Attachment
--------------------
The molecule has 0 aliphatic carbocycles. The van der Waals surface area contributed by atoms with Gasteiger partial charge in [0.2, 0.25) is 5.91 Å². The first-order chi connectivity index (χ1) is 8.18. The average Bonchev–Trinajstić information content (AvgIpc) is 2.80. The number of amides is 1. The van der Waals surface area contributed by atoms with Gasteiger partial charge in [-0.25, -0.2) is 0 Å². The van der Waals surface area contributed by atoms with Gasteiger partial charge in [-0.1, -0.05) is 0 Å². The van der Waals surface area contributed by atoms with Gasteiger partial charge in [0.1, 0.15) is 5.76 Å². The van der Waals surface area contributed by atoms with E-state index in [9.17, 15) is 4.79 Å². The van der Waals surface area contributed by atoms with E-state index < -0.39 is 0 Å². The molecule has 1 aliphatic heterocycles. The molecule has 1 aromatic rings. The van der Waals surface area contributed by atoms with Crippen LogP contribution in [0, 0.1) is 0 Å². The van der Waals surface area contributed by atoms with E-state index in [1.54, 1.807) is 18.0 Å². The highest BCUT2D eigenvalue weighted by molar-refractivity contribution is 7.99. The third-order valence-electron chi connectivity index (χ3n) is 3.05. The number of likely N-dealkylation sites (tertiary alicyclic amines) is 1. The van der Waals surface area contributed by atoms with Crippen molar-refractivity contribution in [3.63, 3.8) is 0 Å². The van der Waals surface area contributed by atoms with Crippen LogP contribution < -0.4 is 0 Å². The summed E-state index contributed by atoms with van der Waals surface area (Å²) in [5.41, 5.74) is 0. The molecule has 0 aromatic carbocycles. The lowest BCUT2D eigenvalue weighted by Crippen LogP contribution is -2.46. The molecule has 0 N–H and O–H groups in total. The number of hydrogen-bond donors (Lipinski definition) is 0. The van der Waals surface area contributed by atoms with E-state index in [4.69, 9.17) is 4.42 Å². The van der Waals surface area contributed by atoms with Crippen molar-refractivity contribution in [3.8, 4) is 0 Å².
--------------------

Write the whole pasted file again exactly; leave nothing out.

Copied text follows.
The molecule has 0 aliphatic carbocycles. The van der Waals surface area contributed by atoms with Gasteiger partial charge in [0.2, 0.25) is 5.91 Å². The first-order chi connectivity index (χ1) is 8.18. The average Bonchev–Trinajstić information content (AvgIpc) is 2.80. The number of amides is 1. The van der Waals surface area contributed by atoms with Gasteiger partial charge in [-0.25, -0.2) is 0 Å². The van der Waals surface area contributed by atoms with Gasteiger partial charge in [-0.1, -0.05) is 0 Å². The van der Waals surface area contributed by atoms with Gasteiger partial charge in [0.1, 0.15) is 5.76 Å². The van der Waals surface area contributed by atoms with E-state index in [9.17, 15) is 4.79 Å². The van der Waals surface area contributed by atoms with E-state index < -0.39 is 0 Å². The molecule has 1 aliphatic heterocycles. The molecule has 1 aromatic rings. The van der Waals surface area contributed by atoms with Crippen LogP contribution in [0, 0.1) is 0 Å². The van der Waals surface area contributed by atoms with E-state index in [1.54, 1.807) is 18.0 Å². The highest BCUT2D eigenvalue weighted by molar-refractivity contribution is 7.99. The third-order valence-electron chi connectivity index (χ3n) is 3.05. The number of likely N-dealkylation sites (tertiary alicyclic amines) is 1. The van der Waals surface area contributed by atoms with Crippen molar-refractivity contribution in [3.63, 3.8) is 0 Å². The van der Waals surface area contributed by atoms with Crippen LogP contribution < -0.4 is 0 Å². The summed E-state index contributed by atoms with van der Waals surface area (Å²) in [5.41, 5.74) is 0. The molecule has 0 aromatic carbocycles. The lowest BCUT2D eigenvalue weighted by Crippen LogP contribution is -2.46. The molecule has 0 N–H and O–H groups in total. The number of hydrogen-bond donors (Lipinski definition) is 0. The van der Waals surface area contributed by atoms with E-state index in [4.69, 9.17) is 4.42 Å². The van der Waals surface area contributed by atoms with Crippen molar-refractivity contribution in [3.8, 4) is 0 Å².